The prevalence of iodine deficiency for populations was graded according to the WHO classification(12): No deficiency (adequate iodine nutrition); Median UIC ≥100 μg/l, mild deficiency: Median UIC = 50–99 μg/l, moderate deficiency: Median UIC = 20–49 μg/l, and severe deficiency: Median UIC < 20 μg/l.

Measurement of salt iodine content

On the day of recruitment of schoolchildren for study, they were asked to bring salt (approximately 50·00 g) from their respective households. Salt iodine content was measured following the conventional iodometric titration used for the estimation of iodine in iodised salt in the endocrinology laboratory, SGPGI. Ten gram iodised salt was dissolved in 50 ml distilled water, and the iodine content was determined using a titrimetric method(Reference Sullivan, Houston and Gorstein27). The iodine content of salt was expressed in part per million (ppm). Quality control in salt iodine estimation was assessed and ensured in the endocrinology laboratory, SGPGI. The known internal quality control samples were run in duplicate with each batch of the test samples, and the internal quality control was successful when the results of these samples were between the lower (L) and upper (U) limits (i.e. the L-U range obtained through mean ± 2 sd), for 95 % of test results. If the results were outside the established range, they were potentially suspicious and the whole batch was repeated.

Statistical analysis

The data were tested for normality using the Shapiro–Wilk test. The TGR by palpation and TV was presented as the number and percentage of schoolchildren. Since TV data, UIC and salt iodine content were not normally distributed, the median and interquartile ranges (IQR) were reported. TGR in different gender and age groups was compared by using the χ 2 tests. The independent t test was used to compare parametric data such as age, weight, height, BMI and BSA of males and females. Mann–Whitney U test was used to compare nonparametric data of two classes. Spearman correlations were performed for associations between TV and age, BMI and BSA. The difference was considered significant at P-value <0·05. The statistical analysis was performed using the SPSS Statistical Package (version 14.0; SPSS).

Results

A total of 977 children were recruited in the study, and TV was measured by ultrasound. Baseline data are shown in Table 1. Children aged 6–12 years, with a mean age of 9·3 (sd 2·1) years, including 512 boys and 465 girls, were recruited in the survey. The height, weight and BSA of boys were significantly higher than girls (Table 1).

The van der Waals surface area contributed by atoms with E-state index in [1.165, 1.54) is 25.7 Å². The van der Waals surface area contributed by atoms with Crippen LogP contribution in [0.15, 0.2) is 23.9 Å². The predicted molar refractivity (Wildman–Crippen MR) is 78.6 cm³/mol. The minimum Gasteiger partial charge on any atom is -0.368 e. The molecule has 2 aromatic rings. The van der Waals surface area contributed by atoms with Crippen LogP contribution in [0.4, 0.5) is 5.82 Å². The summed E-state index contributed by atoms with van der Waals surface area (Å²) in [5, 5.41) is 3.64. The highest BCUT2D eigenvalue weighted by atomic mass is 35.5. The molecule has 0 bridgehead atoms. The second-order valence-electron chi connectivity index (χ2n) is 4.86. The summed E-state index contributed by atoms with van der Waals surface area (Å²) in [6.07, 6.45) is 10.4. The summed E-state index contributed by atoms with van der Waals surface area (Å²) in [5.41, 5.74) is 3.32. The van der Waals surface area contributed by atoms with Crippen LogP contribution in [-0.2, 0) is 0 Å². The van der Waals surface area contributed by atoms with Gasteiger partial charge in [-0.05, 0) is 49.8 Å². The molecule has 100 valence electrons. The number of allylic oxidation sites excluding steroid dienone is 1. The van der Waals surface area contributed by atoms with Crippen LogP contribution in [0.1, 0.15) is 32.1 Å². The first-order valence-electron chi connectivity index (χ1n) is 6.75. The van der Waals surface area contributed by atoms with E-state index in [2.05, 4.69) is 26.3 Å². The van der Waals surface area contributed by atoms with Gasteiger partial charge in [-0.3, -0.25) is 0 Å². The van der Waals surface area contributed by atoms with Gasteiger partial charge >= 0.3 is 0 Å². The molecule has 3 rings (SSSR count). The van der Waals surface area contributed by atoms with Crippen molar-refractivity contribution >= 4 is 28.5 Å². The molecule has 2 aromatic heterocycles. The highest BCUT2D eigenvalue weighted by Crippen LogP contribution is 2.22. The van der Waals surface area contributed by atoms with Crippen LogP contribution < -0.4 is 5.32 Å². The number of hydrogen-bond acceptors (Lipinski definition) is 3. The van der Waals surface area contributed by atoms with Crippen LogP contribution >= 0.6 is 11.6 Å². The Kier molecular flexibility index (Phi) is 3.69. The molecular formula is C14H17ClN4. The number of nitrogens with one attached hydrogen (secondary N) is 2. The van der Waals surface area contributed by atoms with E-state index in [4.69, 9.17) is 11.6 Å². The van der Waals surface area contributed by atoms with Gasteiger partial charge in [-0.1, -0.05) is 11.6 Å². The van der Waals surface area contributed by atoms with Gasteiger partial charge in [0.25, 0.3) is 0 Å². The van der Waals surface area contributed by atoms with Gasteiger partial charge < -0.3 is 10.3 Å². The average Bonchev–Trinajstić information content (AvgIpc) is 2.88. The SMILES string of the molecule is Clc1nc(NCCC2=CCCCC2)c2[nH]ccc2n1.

Table 1 Basic characteristics of participating children (6–12 years)

BSA, body surface area.

* P < 0·05.

** P <0·01.

*** P <0·001 compared with girls.

Values of age, height, weight, BMI, and BSA are expressed in mean and standard deviations.

Table 2 shows the age distribution of study participants and TV and TGR among various age groups and BSA. Ultrasonographically measured median (IQR) TV was 2·95 ml (2·18–3·89). While the median volume of the thyroid (IQR) in girls (2·99 ml (2·11–3·96)) was greater than that in boys (2·92 ml (2·22–3·8)), the difference was not statistically significant (P > 0·05). There was a strong positive association between the TV and age of children (r = 0·63, P < 0·001), BMI (r = 0·35, P < 0·001) and BSA (r = 0·63, P < 0·001).

Table 2 Thyroid volume measured by ultrasonography and total goitre rate (TGR) in a different age (a) and body surface area (BSA) (b) groups (n 977)

TV, thyroid volume; IQR, interquartile range.

TGR by ultrasound based on age (enlarged TV-for-age above the 97th percentile of Indian normative data) was 2·8 % (95 % CI 1·8, 3·8) in schoolchildren. TGR by ultrasound based on BSA (enlarged TV-for-BSA above 97th percentile of Indian normative data) was 3·0 % (95 % CI 1·9, 4·1) in schoolchildren (Table 2). Gender-wise, TGR was not significantly different in children (3·5 % v. 1·9 %, P = 0·2). No increasing trend in the TGR was observed with the increasing age (P = 0·05).

Goitre by palpation was found in 9·7 % (95 % CI 7·8, 11·6) of children. The TGR of grades 1 and 2 were 7·8 % and 1·9 %, respectively. While comparing the WHO reference data, TGR based on age and BSA was 9·7 % (95 % CI 7·8, 11·6) and 15·8 % (95 % CI 13·5, 18·1), respectively, in schoolchildren.

The children’s median UIC (IQR) was 157·1 µg/l (94·5–244·9) and suggested iodine sufficiency. The median UIC (IQR) values were 146·1 µg/l (89·7–231·6) and 169·8 µg/l (91·6–253·7) for males and females, respectively (P = 0·05).

In total, 860 salt samples were obtained. The median (IQR) iodine concentration of household salt was 29·5 ppm (21·0–36·0). At the time of the study, 97 % of salt sample was iodised and 86·7 % of salt samples had iodine content higher than or equal to 15 ppm. Values of median UIC reflected the iodine content in salt. Thus, the median UIC values were 92, 140 and 172 µg/l for salt without iodine, salt with an iodine content between 5 and 15 ppm, and salt with an iodine content equal or higher than 15 ppm, respectively (Table 3).

Table 3 Salt iodine content and median urinary iodine concentration in the study populations

TGR, total goitre rate; TV, thyroid volume; MUIC, median urine iodine concentration; IQR, interquartile range; ppm: part per million.

Urinary iodine concentration (UIC) in µmol/l = UIC in µg/l * 0·0079.

* UIC was measured in 944 children.

Values are given in n (%) or median (IQR).

Salt iodine content was measured in 860 household salt sample.

§ TV measured by ultrasound.

Children were interviewed for salt use; 91·3 % used packet salt, while 8·7 % used ‘Khada salt’ (rock salt) that was not packed. In households using packaged salt, properly iodised salt coverage was substantially higher (84·0 %) than households using non-packaged ‘Khada salt’ (5·7 %). It was also found that the median iodine (IQR) content in unpackaged ‘Khada salt’ was 5·3 (2·1–10·6) ppm. More worryingly, 3·1 % of the study participants consumed salt with negligible iodine content (<5 ppm).